A person who has not reached the age of eighteen and is not developed enough to know what is good and wrong is generally referred to as a “child”. Most countries’ penal codes in the contemporary age have incorporated the idea of “doli incapax”, which denotes the awareness that an act is criminal. According to the penal rules, a child can only be found guilty if they are between the ages of seven and twelve, have committed a severe crime, and have acquired enough understanding to grasp the implications of their actions.

According to Section 2 (12) of The Juvenile (Care and Protection) Act, 2015, a “child” is mainly referred to as an individual who has not completed the age of 18 years. The term “child” is classified into two categories according to the act-

  • Child in conflict with law and
  • Child in need of care and protection.

A child who has committed an unlawful act and was younger than eighteen on the day the offence was committed is referred to as a “child in conflict with law.” “Child in need of care and protection” is the second subcategory related to children, as Section 14 of the Act specifies.

Children Act, 1960: Section 2(e) of this Act defines “child” as a boy who has not yet completed 16 years of age or also described as a girl who has not yet reached 18.

United Nations Convention: The UN Convention on the Rights of Child, 1989, defined” child ” as an individual under 18 unless the law applied to children requires that the majority be reached earlier.

In legal terms, a juvenile is defined assomeone who has not attained the age of eighteen. It has a legal significance. As per the Juvenile Justice (Care and Protection) Act, 2000, a juvenile shall not be treated as an adult even if he/she is involved in any unlawful or criminal acts for trial and punishment in a court of law.

The Court acknowledged and established specific guidelines in Re Chinnathambi (1961) MLJ (Cri) 671 (India) for figuring out a minor’s age within the juvenile justice system. These guidelines include:

  1. a) Clear and accurate evidence must be used to determine a juvenile’s age.
  2. b) Inconsistencies in the provided evidence may be resolved by oral evidence.
  3. c) Treating the child’s school certificate as accurate and precise is essential.
  4. d) The Court must use all reasonable efforts to ascertain the Juvenile’s age.
  5. e) Physical characteristics and radiological tests should be subordinated to documents like birth and school leaving certificates.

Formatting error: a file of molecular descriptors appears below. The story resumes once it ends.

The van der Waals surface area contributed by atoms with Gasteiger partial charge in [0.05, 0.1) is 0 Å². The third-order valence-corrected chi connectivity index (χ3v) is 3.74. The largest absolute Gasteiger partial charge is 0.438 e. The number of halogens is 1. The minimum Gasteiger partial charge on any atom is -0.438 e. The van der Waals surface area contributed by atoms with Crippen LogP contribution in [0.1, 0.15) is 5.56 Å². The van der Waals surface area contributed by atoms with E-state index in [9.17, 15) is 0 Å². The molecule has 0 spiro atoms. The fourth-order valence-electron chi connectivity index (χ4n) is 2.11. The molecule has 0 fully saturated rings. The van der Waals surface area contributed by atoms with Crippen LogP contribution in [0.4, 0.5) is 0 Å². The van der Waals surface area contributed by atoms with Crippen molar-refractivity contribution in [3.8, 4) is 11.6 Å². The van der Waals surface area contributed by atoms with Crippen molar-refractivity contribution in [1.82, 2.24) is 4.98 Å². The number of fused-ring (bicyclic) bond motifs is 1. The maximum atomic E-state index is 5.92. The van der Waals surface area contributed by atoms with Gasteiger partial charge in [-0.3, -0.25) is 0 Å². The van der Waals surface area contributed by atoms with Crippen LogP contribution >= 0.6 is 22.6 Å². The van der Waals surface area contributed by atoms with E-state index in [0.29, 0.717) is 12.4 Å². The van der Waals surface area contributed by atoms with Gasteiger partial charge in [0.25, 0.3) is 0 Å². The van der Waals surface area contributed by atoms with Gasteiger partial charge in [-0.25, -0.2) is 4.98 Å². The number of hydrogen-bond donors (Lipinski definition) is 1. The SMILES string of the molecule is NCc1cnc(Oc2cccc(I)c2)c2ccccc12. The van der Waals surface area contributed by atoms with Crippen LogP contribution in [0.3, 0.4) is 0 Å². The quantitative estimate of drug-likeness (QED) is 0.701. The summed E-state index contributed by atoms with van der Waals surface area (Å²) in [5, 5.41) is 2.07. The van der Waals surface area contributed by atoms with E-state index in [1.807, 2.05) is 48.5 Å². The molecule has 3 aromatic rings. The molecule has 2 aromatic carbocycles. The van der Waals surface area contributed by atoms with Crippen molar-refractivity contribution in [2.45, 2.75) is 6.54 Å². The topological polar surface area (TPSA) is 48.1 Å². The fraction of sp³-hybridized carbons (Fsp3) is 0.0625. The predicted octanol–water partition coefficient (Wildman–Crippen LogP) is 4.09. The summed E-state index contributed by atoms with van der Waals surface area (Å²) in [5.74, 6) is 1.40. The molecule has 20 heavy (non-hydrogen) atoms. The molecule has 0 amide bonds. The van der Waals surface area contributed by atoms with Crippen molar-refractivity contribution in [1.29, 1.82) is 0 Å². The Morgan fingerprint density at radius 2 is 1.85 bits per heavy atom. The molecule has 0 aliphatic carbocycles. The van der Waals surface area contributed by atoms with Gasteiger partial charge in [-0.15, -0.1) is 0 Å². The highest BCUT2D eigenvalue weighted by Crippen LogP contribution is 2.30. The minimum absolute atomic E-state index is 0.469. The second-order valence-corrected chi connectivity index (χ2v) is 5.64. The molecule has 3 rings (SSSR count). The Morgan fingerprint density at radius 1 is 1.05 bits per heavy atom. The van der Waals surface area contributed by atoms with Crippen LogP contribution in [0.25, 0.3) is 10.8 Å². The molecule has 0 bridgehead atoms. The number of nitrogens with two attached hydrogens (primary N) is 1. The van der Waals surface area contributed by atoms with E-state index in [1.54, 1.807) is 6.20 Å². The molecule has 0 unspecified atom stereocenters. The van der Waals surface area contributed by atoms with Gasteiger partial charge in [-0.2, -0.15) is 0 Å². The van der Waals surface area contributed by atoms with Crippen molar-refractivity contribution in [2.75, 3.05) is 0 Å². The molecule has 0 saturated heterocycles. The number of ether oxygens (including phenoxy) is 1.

Classification of Term Child-

  • Child in Conflict with Law:

Section 2 (l3) of the Juvenile Justice (Care and Protection of Children) Act, 2015 defines a “Child in Conflict with Law”, which means a child whohas not completed eighteen years of age and is alleged or found to have committed an offenceon the date of commission of such offence.

In the case ofAnrit Das v. State of Bihar, AIR 2000 SC 2264 (India),although the Supreme Court acknowledged the juvenile status, the date on which the child was presented to the competent authority established its proper classification.

The Court concluded in Umesh Chandra v. State of Rajasthan, AIR 1982 SC 1057 (India) that the court found that the juvenile offender’s age was approximately the same at the time of the offence.  It was the day of the crime, not the day of the trial. In the case of Pratap Singh v. State of Jharkhand and Others, (2005) SCC (Cri) 742 (India), the Supreme Court considered the issue of determining the age of juveniles. The age of a juvenile is determined by the date the offence was committed, not the day it went on record in court or when they were detained.

  • Child in need of Care and Protection:

As per section 2 (14) of the Juvenile Justice (Care and Protection of Children) Act 2015 defines a “Child in Need of Care and Protection” as a child who does not have a place to call home, a fixed place of residence, and a probable means of subsistence; who is discovered working against current labour laws; who is found begging or living on the streets; or who lives with another person, whether or not they are the child’s guardian; and who has harmed, exploited, abused, or neglected the child; or who has broken any other law currently in effect intended to protect children.